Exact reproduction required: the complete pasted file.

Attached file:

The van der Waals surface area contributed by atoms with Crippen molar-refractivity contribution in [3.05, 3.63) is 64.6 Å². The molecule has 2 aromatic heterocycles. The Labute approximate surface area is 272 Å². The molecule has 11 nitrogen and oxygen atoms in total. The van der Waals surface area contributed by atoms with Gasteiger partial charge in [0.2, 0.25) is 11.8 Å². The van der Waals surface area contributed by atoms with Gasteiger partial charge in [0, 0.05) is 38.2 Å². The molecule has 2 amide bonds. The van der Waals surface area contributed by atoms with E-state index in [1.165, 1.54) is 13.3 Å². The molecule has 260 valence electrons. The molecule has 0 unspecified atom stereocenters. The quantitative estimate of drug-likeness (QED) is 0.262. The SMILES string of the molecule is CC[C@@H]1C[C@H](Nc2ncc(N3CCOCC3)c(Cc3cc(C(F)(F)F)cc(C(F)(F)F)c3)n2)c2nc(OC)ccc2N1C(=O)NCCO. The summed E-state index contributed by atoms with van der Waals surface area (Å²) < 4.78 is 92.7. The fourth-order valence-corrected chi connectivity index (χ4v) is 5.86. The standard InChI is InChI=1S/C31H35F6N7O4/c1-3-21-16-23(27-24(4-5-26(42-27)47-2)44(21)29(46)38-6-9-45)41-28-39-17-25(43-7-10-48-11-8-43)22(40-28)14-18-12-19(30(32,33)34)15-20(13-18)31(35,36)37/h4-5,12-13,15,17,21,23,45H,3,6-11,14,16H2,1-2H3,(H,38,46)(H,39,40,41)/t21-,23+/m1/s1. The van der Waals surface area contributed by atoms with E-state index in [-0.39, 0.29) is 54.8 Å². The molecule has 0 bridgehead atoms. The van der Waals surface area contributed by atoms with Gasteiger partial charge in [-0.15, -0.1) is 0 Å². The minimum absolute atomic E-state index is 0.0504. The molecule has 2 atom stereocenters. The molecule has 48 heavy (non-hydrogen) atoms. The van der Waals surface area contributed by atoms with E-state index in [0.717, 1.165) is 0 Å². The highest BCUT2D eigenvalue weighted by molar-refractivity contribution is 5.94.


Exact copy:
The van der Waals surface area contributed by atoms with Crippen molar-refractivity contribution in [3.05, 3.63) is 64.6 Å². The molecule has 2 aromatic heterocycles. The Labute approximate surface area is 272 Å². The molecule has 11 nitrogen and oxygen atoms in total. The van der Waals surface area contributed by atoms with Gasteiger partial charge in [0.2, 0.25) is 11.8 Å². The van der Waals surface area contributed by atoms with Gasteiger partial charge in [0, 0.05) is 38.2 Å². The molecule has 2 amide bonds. The van der Waals surface area contributed by atoms with E-state index in [1.165, 1.54) is 13.3 Å². The molecule has 260 valence electrons. The molecule has 0 unspecified atom stereocenters. The quantitative estimate of drug-likeness (QED) is 0.262. The SMILES string of the molecule is CC[C@@H]1C[C@H](Nc2ncc(N3CCOCC3)c(Cc3cc(C(F)(F)F)cc(C(F)(F)F)c3)n2)c2nc(OC)ccc2N1C(=O)NCCO. The summed E-state index contributed by atoms with van der Waals surface area (Å²) < 4.78 is 92.7. The fourth-order valence-corrected chi connectivity index (χ4v) is 5.86. The standard InChI is InChI=1S/C31H35F6N7O4/c1-3-21-16-23(27-24(4-5-26(42-27)47-2)44(21)29(46)38-6-9-45)41-28-39-17-25(43-7-10-48-11-8-43)22(40-28)14-18-12-19(30(32,33)34)15-20(13-18)31(35,36)37/h4-5,12-13,15,17,21,23,45H,3,6-11,14,16H2,1-2H3,(H,38,46)(H,39,40,41)/t21-,23+/m1/s1. The van der Waals surface area contributed by atoms with E-state index in [-0.39, 0.29) is 54.8 Å². The molecule has 0 bridgehead atoms. The van der Waals surface area contributed by atoms with Gasteiger partial charge in [-0.15, -0.1) is 0 Å². The minimum absolute atomic E-state index is 0.0504. The molecule has 2 atom stereocenters. The molecule has 48 heavy (non-hydrogen) atoms. The van der Waals surface area contributed by atoms with E-state index in [0.717, 1.165) is 0 Å². The highest BCUT2D eigenvalue weighted by molar-refractivity contribution is 5.94.